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Defining a sense of national identity „„ By Gregor Paul FOR YEARS individual All Blacks have spoken about their pride in the jersey and been clear about what they were prepared to do to wear it. The stories of sacrifice are legendary, the commitment to the cause beyond question. Yet for all the emotion connected with the jersey and all the desire to wear it, there has been no unified sense of what it means and represents. Being an All Black has meant so many different things to so many people and while virtually everyone who has played for the national side has been aware of the significant history attached to the team, there hasn’t previously been a defined sense of national identity tied up in the team’s culture. This was the conclusion reached by former coach Graham Henry and his assistants Wayne Smith and Steve Hansen when they took over running the team. What drove that home was a difficult day New Zealand rugby endured at Ellis Park in 2004. Not only were the All Blacks well beaten by the Springboks, but they came away from Johan-

UNIFIED: The coaching panel led by Steve Hansen wanted to instil a unified understanding of what it meant to be an All Black. PHOTO: GETTY IMAGES

nesburg with a sense they were missing something. The Boks had lifted emotionally that day and the All Blacks coaches felt that had much to do with President Nelson Mandela being in the stands. The presence of Madiba had been a powerful, galvanising force, and seemingly the Boks and the 55,000 fans at Ellis Park, had a defined and clear sense of

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national identity. South Africans appeared to know who they were and what the Rainbow Nation was all about. The All Blacks coaching panel wanted something similar. They wanted to instil a unified understanding of what being an All Black meant and use that full weight of history and the legacy of the jersey to guide, inspire and bind.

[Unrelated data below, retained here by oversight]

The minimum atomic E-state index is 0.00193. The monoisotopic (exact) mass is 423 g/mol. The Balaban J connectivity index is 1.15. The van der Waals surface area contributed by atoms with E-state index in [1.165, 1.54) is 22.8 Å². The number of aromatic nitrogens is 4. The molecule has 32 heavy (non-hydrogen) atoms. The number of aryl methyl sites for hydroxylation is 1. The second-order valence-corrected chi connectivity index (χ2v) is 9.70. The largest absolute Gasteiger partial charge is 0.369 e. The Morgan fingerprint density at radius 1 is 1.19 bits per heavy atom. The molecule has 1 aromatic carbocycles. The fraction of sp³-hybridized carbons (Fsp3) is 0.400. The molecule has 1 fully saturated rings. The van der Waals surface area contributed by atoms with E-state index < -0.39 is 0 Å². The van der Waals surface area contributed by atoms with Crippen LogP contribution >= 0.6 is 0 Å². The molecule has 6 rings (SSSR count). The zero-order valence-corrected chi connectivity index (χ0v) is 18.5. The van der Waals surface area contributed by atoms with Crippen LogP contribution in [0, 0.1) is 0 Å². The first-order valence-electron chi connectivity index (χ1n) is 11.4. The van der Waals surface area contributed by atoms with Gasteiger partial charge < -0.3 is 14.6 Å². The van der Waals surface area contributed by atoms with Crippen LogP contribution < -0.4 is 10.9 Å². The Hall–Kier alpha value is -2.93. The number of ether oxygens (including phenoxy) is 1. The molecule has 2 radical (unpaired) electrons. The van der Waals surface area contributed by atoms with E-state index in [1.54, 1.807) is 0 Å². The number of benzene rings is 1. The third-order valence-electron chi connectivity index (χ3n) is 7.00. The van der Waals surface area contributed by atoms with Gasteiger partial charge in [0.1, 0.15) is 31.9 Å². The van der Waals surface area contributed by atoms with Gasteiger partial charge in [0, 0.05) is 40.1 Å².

That process began 13 years ago, but stepped up in early 2015 when Hansen decided that if his side were to win a consecutive World Cup, they would need a greater appreciation of themselves, who they were and what exactly they were representing. We really challenged ourselves prior to 2015 to identify who we were because we used to

talk about it all the time,” says Hansen. “So we asked the question what is it [our identity] – who are we? As a result of that we worked out that we weren’t really that sure. We spent a lot of time putting some stuff together and challenge ourselves to ask some questions. “And really you know it is our history and what that history has chucked that up over the years and who we want to be. “When you are asking to identity yourself as an All Black you have to go really specific because not every New Zealander is going to play for the All Blacks. So you are actually representing the people that have and all the people that are supporting you. “What it is we are identifying with has to come from our past and that includes good, bad and indifferent. It is so interwoven with being a New Zealander, you can’t really separate it. “You can then look at other great New Zealanders and even some poor ones and ask if we are going to be like that. It is an opportunity to enhance what has gone before us. I think we are very clear.” •Turn to page 22

The Star 16-11-17  
The Star 16-11-17  

The Star 16-11-17